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Foreclosure Law

Foreclosure

The basics of foreclosure law

Whether you are an investor or a victim of foreclosure, it pays to understand the basics of foreclosure law. Standard foreclosures affecting home loans can be divided into two types: judicial foreclosures and non-judicial foreclosures. Some states allow both types of foreclosures, while other states only allow one type or the other.

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The process is broadly similar in both cases - lenders must file a notice of default or Lis Pendens with the local county authorities. In the case of judicial foreclosures, the Lis Pendens is filed by a foreclosure lawyer at the county court. For non-judicial foreclosures, a trustee files a Notice of Default with the County Recorder.

Foreclosure usually begins if a homeowner defaults on home loan repayments for three months or fails to pay property tax for three years. Government foreclosures on the basis of other liens on the property or non-payment of income tax are more complicated. It's best to contact a legal professional to explain how foreclosure law applies in these cases.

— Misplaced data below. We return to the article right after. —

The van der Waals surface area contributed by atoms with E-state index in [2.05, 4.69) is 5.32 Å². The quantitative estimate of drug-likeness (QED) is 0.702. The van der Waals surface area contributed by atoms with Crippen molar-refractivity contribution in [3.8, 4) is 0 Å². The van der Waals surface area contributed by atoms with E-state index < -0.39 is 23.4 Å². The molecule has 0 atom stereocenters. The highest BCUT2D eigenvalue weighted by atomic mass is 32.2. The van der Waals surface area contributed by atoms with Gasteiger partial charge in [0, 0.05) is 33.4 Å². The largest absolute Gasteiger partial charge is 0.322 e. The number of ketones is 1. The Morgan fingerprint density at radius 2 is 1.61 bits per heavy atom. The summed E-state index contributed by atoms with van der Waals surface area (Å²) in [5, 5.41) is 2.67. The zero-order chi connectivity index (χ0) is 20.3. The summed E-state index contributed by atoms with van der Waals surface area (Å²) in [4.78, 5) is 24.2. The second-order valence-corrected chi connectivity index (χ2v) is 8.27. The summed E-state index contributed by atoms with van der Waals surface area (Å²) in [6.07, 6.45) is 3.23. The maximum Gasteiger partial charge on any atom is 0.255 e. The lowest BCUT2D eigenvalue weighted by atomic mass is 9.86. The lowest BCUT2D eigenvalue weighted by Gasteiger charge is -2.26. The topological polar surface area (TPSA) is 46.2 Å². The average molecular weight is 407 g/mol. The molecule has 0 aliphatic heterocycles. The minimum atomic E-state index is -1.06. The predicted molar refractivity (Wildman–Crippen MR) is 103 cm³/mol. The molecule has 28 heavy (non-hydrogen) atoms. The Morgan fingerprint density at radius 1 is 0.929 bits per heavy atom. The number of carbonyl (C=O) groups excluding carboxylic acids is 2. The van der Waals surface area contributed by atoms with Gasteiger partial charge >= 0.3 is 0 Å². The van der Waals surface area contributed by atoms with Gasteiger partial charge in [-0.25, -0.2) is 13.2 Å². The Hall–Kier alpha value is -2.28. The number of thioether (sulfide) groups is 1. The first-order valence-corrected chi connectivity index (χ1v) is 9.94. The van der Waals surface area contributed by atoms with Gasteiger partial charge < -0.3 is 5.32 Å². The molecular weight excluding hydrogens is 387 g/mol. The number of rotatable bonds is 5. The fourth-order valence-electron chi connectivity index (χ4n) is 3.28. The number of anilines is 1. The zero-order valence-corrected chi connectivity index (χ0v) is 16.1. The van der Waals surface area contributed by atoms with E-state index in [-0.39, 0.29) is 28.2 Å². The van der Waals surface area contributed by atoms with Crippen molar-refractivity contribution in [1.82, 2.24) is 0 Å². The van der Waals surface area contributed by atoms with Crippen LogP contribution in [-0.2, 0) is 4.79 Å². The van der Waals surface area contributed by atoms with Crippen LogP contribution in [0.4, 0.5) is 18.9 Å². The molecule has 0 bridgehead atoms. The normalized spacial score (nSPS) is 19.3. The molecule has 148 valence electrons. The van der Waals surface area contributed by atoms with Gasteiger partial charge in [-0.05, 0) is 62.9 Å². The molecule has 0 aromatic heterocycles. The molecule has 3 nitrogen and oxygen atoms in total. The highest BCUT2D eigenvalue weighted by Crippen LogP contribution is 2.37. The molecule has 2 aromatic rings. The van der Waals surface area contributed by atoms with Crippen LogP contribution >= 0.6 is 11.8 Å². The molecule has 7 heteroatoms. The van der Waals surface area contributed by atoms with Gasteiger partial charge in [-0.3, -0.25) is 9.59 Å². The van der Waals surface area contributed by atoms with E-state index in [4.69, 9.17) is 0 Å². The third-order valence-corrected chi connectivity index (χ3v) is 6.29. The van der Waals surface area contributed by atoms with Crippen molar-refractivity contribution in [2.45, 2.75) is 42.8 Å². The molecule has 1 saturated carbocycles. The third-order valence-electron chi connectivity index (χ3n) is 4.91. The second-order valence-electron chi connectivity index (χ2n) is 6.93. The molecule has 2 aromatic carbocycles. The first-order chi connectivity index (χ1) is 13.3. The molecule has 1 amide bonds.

After notice is filed, the homeowner is granted a reinstatement period of up to three months. If the outstanding debt is repaid before this deadline, the loan can be reinstated. Many homeowners sell their homes at this stage to bring their account up to date.

After the reinstatement period, the trustee or court will publish details of the auction of the property (in non-judicial foreclosures, this is known as a Trustee's Sale). This is published a minimum of three months after the notice of default and a minimum of 21 days before the date of the auction.

If no steps are taken to renegotiate the loan or take other loss mitigation measures, the home will be sold to the highest bidder. The minimum bid is set to reflect the total outstanding debt, including charges and interest. If no bidder is found, ownership of the property will revert to the agency filing the foreclosure.

If the sale fails to cover the outstanding debt, the lender will typically sue the homeowner for the remaining balance or 'deficiency'. Lenders also have the option to waive the outstanding balance, but this is regarded as taxable income coming to the homeowner by the IRS. In judicial foreclosures, homeowners may have the right to redemption, allowing repurchase of the home for the winning bid price up to a year after the sale.

The website Foreclosures.com (http://www.foreclosures.com) has some excellent resources on foreclosure law, including a glossary of legal terms and a state by state guide to foreclosure laws.